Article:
[This article originally appeared in the March/April 2012 edition of Velocity Magazine. Read it in it’s original format here.]
It depends… first on what your definitions of “local” & “organic” include. These words used to imply small scale, independent, sustainable, fair, artisan crafted, heirloom varieties. Nowadays, these words have been stripped of their soul.
The term “Local” has no legal definition or any protections against consumer manipulation. One potato chip manufacturer markets their potatoes as “local” in Florida because of their proximity, regardless of the fact that they operate as a huge industrialized agricultural operation which is the antithesis of what people expect when thinking about a local farm.
To legally call a product organic, however, it must be certified by an agent who follow guidelines outlined by the USDA Organic program. Sometimes a certifying agent will have even more stringent guidelines than those outlined by the USDA Organic Standards – Oregon Tilth is one of those who have higher standards. Many companies who have been in the business a long time feel the USDA standards are too low, and refuse to even use the USDA Organic logo as they feel it would degrade the integrity of their product.
Certification is necessary in a globalized food economy because there is no connection between the producer and the consumer. We must rely on a third party to ensure that the producer is adhering to standards. Of course, we must stay vigilant about the standards to ensure they are not degraded by powerful big ag interests which has always been a constant battle. As consumer demand for organic swells, it has been infiltrated by powerful interests who want the profitable organic status without fully understanding the ethos.
A distinction can be made between “certified organic” and what I call “relationship organic,” which happens when small scale growers & producers follow or often exceed organic standards but are not officially certified due to any number of factors including: cost of certification, use of hydroponics (not able to be certified), or simply because the consumer has a relationship with the grower and can discuss what pest-control, fertilization, etc methods that are used. Here, you rely on your ability to judge character and use personal trust in that farmer whose land you can walk instead of blind trust in a system that you hope works. Either way is a gamble, and unsavory farmers have claimed to be using organic methods when they are not.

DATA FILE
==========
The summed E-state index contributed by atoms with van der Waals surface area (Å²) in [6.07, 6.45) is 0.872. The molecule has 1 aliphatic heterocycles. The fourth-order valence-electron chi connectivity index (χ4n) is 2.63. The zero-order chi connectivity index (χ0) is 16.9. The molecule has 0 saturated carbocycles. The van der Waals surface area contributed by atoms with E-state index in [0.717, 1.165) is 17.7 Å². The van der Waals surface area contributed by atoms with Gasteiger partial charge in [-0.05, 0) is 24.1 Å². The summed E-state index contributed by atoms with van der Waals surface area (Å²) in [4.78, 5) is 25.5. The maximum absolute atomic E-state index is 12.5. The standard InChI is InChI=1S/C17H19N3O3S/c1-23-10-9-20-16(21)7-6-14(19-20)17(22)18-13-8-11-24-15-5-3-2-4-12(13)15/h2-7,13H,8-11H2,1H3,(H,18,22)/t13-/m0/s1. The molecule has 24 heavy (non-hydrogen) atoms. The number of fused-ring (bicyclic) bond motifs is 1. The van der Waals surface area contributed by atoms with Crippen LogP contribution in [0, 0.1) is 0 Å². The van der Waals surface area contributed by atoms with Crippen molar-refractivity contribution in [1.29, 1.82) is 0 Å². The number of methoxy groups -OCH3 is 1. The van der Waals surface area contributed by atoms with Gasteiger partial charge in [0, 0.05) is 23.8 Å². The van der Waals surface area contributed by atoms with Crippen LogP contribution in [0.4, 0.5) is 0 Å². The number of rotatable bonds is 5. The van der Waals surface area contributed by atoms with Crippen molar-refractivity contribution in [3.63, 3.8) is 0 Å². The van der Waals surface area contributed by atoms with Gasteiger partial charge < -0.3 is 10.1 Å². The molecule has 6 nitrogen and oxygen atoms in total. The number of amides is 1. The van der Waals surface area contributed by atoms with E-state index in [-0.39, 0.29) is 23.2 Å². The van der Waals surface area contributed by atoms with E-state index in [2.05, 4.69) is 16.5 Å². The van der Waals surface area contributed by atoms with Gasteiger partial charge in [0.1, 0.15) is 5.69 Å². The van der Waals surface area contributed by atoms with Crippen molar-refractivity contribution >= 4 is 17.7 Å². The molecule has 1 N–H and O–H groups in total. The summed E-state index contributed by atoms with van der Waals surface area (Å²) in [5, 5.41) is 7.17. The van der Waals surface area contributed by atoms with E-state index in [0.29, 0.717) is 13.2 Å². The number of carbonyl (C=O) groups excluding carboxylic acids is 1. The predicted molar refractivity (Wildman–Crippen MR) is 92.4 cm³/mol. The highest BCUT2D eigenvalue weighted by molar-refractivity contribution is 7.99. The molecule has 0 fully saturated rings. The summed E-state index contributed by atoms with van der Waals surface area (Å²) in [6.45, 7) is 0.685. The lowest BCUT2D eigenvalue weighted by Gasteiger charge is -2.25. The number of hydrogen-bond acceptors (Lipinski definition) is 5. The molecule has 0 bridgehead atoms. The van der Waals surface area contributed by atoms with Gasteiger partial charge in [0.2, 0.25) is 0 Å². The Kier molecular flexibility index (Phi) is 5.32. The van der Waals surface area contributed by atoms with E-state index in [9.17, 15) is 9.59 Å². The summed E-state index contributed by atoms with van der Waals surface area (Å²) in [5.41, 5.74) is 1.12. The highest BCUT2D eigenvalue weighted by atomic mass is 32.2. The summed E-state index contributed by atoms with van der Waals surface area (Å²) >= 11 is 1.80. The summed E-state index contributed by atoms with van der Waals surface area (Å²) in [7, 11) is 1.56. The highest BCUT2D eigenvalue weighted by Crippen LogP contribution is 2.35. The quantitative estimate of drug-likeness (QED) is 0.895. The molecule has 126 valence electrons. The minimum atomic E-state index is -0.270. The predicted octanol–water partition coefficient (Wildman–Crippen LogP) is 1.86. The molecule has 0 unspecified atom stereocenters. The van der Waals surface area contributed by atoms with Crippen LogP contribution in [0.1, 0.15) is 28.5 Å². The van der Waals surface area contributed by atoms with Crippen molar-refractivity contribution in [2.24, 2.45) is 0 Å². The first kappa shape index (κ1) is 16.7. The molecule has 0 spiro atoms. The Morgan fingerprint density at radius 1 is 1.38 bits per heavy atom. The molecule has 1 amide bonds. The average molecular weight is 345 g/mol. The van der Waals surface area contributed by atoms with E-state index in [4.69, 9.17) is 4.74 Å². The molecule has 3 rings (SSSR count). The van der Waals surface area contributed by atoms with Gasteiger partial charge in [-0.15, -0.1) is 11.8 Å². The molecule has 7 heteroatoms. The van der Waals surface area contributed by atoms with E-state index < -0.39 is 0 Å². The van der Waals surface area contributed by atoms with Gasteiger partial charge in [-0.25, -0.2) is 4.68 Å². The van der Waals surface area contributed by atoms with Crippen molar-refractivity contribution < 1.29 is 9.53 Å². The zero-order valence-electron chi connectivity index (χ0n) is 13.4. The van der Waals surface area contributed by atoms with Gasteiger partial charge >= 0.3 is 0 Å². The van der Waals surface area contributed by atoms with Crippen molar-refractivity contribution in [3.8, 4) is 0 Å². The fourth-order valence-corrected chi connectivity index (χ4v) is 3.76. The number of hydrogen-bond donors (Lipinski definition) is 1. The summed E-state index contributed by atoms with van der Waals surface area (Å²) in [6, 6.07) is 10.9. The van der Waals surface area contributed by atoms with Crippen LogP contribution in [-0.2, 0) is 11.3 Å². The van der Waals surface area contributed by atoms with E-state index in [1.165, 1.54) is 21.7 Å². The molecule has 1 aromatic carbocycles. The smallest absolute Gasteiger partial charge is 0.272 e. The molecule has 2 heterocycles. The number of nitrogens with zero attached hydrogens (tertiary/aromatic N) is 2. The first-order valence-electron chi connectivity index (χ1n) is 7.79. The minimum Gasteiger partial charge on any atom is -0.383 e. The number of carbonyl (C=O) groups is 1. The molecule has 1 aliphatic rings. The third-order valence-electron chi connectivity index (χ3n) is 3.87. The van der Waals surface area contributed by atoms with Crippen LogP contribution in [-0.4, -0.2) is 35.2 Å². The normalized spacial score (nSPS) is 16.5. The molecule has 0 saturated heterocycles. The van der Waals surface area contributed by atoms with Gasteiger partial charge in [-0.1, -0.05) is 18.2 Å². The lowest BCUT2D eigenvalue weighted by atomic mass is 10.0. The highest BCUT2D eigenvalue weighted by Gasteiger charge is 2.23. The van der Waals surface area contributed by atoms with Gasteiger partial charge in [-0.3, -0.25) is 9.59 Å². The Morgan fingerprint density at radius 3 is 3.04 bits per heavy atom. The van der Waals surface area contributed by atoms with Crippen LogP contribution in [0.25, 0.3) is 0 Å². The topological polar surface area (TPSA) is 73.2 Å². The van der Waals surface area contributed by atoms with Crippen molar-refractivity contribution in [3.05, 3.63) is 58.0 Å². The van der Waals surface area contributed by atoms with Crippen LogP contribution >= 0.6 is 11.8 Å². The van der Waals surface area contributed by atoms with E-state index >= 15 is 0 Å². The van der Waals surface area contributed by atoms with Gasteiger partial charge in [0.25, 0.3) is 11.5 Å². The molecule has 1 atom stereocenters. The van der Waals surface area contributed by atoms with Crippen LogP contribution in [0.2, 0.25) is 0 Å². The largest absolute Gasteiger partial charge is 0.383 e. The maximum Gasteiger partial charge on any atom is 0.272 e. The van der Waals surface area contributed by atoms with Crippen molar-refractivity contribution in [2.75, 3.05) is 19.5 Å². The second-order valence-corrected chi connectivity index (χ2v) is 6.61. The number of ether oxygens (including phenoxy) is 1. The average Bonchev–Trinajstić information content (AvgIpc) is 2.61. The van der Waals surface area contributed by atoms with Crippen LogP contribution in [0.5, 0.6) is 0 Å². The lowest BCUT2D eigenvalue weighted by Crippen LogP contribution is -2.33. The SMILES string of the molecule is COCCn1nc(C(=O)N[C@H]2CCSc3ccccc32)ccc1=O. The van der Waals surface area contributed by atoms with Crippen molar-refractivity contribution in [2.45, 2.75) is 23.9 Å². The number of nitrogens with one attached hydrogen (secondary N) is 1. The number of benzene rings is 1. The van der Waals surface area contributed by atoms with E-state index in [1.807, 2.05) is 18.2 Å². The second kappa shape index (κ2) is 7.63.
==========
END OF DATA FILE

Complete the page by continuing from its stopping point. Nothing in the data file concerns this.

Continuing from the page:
Let’s ask this question again, but in a different way. Would you rather feed your kids:
(A) a locally grown strawberry from a medium size business farm you’ve never been to that has been grown with pesticides that are known carcinogens.
(B) a batch of certified organic strawberries from a big farm trucked in from California.
(C) strawberries which were locally grown using organic principles unless there is a major threat, in which case the grower uses the mildest pesticide in the affected area to preserve the entire crop. These are not “certified” organic since the family farmer who grew them isn’t to the scale to go through the certification process and/or has a steady stream of customers who know him personally and has decided to keep the option about selective use of mild pesticides.
(D) strawberries you grew yourself in a your own garden.
I’m not the one to tell you what the correct choice is for your family, but it is important that you understand your food options at a deeper level so you can make the most informed decision given your circumstances, which may also be influenced by convenience, cost and how you prioritize your time.
I will leave you with one final thought – this one about flavor. On the one hand, choosing local, organic, seasonal & artisan food almost always ensures the best flavor. However, let’s keep it in our consciousness that our palette cannot distinguish whether or not the health of a farmworker, animal or ecosystem was sacrificed for our momentary pleasure. We must first see & hear for ourselves what has brought some morsel onto our plate so that all of our senses might be delighted in knowing that people, animals and earth were all respected and honored in order to satisfy our hunger. The more connected we are to our food, the more we can be assured of it’s purity and ability to nourish our physical, mental and spiritual bodies.
The most nutritious and delightful meal I can imagine would involve a potluck dinner with friends that included selections out of each of our organic backyard gardens. The produce used would vary in color and variety, uniquely suited for the climate in our area, and harvested at the pinnacle of ripeness. These foods would be minimally prepared with love as over-seasoning or cooking would detract from the flavor bursting from nature.
We would relish the company, delight in the diversity of food our friends passionately grew for this special occasion, and the discussion would contain ooh’s and ahh’s as we each sampled each others harvest. It might include some farmers market or natural food store purchases like artisan organic tempeh, local raw goat cheese, fair trade organic rice and domestic organic olive oil and wine to round it out. This is true nourishment.